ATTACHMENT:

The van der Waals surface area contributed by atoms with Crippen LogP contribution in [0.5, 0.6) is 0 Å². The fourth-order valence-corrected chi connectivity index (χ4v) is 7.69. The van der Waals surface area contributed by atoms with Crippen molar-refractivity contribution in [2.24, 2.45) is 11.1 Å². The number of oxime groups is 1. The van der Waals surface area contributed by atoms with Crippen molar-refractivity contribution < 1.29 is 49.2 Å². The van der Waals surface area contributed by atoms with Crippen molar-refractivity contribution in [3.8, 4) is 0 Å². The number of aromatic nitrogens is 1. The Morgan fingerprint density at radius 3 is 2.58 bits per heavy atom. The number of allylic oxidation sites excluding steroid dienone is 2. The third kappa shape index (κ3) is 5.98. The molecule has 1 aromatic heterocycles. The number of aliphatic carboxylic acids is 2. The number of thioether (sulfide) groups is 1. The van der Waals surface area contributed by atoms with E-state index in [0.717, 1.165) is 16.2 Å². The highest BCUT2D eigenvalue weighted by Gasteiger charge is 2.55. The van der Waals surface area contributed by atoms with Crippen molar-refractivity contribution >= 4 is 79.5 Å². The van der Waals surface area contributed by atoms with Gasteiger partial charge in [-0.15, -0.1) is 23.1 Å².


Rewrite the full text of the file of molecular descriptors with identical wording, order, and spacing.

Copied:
The van der Waals surface area contributed by atoms with Crippen LogP contribution in [0.5, 0.6) is 0 Å². The fourth-order valence-corrected chi connectivity index (χ4v) is 7.69. The van der Waals surface area contributed by atoms with Crippen molar-refractivity contribution in [2.24, 2.45) is 11.1 Å². The number of oxime groups is 1. The van der Waals surface area contributed by atoms with Crippen molar-refractivity contribution < 1.29 is 49.2 Å². The van der Waals surface area contributed by atoms with Crippen molar-refractivity contribution in [3.8, 4) is 0 Å². The number of aromatic nitrogens is 1. The Morgan fingerprint density at radius 3 is 2.58 bits per heavy atom. The number of allylic oxidation sites excluding steroid dienone is 2. The third kappa shape index (κ3) is 5.98. The molecule has 1 aromatic heterocycles. The number of aliphatic carboxylic acids is 2. The number of thioether (sulfide) groups is 1. The van der Waals surface area contributed by atoms with E-state index in [0.717, 1.165) is 16.2 Å². The highest BCUT2D eigenvalue weighted by Gasteiger charge is 2.55. The van der Waals surface area contributed by atoms with Crippen molar-refractivity contribution >= 4 is 79.5 Å². The van der Waals surface area contributed by atoms with Gasteiger partial charge in [-0.15, -0.1) is 23.1 Å².